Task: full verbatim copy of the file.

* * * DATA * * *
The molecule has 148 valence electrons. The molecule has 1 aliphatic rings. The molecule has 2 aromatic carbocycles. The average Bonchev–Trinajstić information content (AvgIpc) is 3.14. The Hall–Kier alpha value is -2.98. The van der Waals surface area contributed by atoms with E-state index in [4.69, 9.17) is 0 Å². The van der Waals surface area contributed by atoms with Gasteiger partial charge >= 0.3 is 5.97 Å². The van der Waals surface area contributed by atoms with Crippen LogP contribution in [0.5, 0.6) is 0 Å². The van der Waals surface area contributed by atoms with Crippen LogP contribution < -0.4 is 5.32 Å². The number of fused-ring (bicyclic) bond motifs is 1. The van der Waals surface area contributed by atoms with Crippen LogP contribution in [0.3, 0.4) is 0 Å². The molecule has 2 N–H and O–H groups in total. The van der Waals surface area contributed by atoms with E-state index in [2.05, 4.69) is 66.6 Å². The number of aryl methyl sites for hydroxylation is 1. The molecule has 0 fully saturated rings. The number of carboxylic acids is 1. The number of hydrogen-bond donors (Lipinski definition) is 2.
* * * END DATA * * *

The molecule has 148 valence electrons. The molecule has 1 aliphatic rings. The molecule has 2 aromatic carbocycles. The average Bonchev–Trinajstić information content (AvgIpc) is 3.14. The Hall–Kier alpha value is -2.98. The van der Waals surface area contributed by atoms with E-state index in [4.69, 9.17) is 0 Å². The van der Waals surface area contributed by atoms with Gasteiger partial charge >= 0.3 is 5.97 Å². The van der Waals surface area contributed by atoms with Crippen LogP contribution in [0.5, 0.6) is 0 Å². The van der Waals surface area contributed by atoms with Crippen LogP contribution < -0.4 is 5.32 Å². The number of fused-ring (bicyclic) bond motifs is 1. The van der Waals surface area contributed by atoms with Crippen LogP contribution in [0.3, 0.4) is 0 Å². The molecule has 2 N–H and O–H groups in total. The van der Waals surface area contributed by atoms with E-state index in [2.05, 4.69) is 66.6 Å². The number of aryl methyl sites for hydroxylation is 1. The molecule has 0 fully saturated rings. The number of carboxylic acids is 1. The number of hydrogen-bond donors (Lipinski definition) is 2.